A document obtained by The New York Times notes that more than 12 million smart devices were pin-positioned in the months 2016-2017. Although the data is technically anonymous, the report details how easy it is to correlate specific data. Combining public information such as home addresses makes it easy to identify and track a particular user. Special vigilance is needed for law enforcement officials, lawyers, and technicians who focus on privacy and confidentiality.
(Instagram via MacRumors)
In one case, it could point to a change in the day-to-day activities of a Microsoft engineer. One Tuesday afternoon, it visited Microsoft rival Amazon’s main campus in Seattle.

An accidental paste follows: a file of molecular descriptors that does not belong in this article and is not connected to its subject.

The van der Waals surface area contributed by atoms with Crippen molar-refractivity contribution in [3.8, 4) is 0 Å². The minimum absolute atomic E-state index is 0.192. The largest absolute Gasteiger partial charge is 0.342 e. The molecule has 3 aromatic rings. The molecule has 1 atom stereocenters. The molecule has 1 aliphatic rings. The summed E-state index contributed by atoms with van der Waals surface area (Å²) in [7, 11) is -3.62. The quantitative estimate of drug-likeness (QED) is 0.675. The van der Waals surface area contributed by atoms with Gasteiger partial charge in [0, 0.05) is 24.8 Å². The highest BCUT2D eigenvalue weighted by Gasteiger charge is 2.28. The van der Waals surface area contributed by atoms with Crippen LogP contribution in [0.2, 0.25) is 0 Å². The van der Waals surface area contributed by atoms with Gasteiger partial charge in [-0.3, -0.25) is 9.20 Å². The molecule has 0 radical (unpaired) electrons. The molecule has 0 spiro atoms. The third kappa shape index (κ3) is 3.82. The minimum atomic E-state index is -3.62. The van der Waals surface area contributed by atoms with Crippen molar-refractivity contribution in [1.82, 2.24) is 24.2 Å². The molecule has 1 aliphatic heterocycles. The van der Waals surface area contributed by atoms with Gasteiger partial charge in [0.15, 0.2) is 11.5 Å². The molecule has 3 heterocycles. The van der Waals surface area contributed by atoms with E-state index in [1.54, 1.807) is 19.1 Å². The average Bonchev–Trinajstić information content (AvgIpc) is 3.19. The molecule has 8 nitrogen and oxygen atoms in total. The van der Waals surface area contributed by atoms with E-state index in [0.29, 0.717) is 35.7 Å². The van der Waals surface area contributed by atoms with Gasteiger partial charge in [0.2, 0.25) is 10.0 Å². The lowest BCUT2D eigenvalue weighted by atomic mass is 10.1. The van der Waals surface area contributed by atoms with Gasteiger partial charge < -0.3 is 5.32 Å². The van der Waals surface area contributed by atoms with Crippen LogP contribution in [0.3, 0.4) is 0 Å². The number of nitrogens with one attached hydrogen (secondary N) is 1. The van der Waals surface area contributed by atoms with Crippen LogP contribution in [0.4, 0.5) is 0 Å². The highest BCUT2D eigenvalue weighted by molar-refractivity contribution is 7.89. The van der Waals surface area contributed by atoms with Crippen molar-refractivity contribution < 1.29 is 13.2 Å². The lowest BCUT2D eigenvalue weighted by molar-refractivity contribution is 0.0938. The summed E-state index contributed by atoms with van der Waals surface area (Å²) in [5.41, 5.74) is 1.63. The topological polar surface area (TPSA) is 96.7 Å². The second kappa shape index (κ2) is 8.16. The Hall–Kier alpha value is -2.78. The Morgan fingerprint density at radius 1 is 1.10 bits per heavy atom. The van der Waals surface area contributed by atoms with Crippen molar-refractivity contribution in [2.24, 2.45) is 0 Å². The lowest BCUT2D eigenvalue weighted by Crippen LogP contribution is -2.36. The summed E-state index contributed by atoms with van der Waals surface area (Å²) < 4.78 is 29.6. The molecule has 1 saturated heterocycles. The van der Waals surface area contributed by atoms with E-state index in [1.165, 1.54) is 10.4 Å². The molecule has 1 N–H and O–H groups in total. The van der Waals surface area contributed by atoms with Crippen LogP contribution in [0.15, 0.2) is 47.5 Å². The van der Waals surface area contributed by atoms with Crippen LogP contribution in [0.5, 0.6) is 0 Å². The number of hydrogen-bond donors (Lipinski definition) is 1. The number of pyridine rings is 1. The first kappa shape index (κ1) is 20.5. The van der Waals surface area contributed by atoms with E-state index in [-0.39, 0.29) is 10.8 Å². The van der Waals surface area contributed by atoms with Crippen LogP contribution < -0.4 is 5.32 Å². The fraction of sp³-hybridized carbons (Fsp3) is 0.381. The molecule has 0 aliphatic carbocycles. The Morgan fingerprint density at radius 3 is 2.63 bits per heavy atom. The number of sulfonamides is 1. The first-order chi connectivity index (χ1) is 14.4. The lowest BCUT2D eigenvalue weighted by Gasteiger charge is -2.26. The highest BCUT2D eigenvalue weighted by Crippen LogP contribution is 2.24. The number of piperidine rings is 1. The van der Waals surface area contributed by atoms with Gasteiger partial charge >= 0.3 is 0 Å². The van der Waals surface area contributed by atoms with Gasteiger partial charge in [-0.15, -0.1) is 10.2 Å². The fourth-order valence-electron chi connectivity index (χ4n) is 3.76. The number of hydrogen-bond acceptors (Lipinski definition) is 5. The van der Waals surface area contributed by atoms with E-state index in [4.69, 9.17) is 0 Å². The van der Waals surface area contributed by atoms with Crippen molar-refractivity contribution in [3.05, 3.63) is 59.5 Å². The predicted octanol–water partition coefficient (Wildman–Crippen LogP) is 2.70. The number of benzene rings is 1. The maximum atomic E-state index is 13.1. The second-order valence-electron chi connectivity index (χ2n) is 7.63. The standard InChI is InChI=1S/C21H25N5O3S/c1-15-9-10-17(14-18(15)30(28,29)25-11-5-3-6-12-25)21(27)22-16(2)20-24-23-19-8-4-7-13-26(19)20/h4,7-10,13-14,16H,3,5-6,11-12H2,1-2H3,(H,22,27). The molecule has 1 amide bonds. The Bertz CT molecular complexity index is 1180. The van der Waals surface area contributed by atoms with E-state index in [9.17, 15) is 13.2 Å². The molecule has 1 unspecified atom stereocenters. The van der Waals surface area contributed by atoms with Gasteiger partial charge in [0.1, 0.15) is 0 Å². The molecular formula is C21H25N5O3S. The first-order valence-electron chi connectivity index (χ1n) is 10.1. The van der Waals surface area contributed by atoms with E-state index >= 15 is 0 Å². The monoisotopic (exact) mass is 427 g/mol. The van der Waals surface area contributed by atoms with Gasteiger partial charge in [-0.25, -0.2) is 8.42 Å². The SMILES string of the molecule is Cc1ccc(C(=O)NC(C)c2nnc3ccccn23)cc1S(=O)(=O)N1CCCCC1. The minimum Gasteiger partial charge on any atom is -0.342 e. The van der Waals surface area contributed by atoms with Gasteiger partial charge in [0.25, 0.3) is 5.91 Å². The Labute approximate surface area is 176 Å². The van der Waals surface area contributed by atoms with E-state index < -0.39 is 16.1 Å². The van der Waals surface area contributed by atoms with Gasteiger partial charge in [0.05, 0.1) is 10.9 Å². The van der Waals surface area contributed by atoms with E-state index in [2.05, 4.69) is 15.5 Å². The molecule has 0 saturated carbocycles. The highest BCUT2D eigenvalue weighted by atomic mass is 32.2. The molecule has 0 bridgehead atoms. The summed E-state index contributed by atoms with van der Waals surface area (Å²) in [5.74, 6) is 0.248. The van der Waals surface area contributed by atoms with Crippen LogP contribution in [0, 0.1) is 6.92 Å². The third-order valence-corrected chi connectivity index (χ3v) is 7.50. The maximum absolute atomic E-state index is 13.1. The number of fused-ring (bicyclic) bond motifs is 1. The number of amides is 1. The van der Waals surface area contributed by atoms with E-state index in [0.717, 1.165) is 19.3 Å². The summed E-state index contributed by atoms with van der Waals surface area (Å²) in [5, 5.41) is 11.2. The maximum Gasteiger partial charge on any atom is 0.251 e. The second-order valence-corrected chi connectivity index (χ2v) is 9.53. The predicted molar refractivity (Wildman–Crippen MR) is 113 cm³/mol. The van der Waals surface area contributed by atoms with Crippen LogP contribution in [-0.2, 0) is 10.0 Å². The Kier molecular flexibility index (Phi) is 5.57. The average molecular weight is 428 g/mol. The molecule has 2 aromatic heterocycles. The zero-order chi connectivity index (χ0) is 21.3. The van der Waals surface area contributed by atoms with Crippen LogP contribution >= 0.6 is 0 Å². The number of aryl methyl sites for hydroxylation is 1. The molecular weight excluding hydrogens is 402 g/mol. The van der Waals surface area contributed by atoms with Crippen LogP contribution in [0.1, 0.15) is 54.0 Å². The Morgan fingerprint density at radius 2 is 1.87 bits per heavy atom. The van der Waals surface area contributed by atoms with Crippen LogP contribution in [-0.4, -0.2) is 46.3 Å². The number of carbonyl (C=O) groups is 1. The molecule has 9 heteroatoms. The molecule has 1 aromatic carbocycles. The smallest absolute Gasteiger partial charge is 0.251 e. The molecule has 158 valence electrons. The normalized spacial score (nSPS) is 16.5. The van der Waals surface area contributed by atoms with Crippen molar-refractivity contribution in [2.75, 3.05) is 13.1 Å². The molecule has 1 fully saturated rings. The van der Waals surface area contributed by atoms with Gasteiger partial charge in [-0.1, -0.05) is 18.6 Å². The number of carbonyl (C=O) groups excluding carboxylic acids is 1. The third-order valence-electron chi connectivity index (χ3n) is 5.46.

The following month, the engineer moved to Amazon and started a new job. After a few minutes of information screening and aggregation, it turns out that he is Ben Broili, the current Amazon Prime Air Drone Delivery Services Manager.
The report explains that the information comes from the SDK of apps that integrate location data, such as Gimbal, NinthDecimal, Reveal Mobile, Skyhook, PlaceIQ, and more.
Even more disturbing is the fact that these can be legally collected and sold in the United States. In response, Apple has been working to increase privacy protections for its users.
In iOS 13, for example, when a third-party app requests access to user location information, there is no longer an ‘always allowed’ option.
If the user wants to grant continuous access to location data, they must move to ‘Settings – – Privacy – Location Services’.
In addition, Apple requires the app to provide users with detailed descriptions of where to use the location data.
Privacy-conscious iPhone users can move to Settings – Privacy – Location Services, disable location access for those apps that are not necessary, or review the privacy policies of a particular app in detail before using them.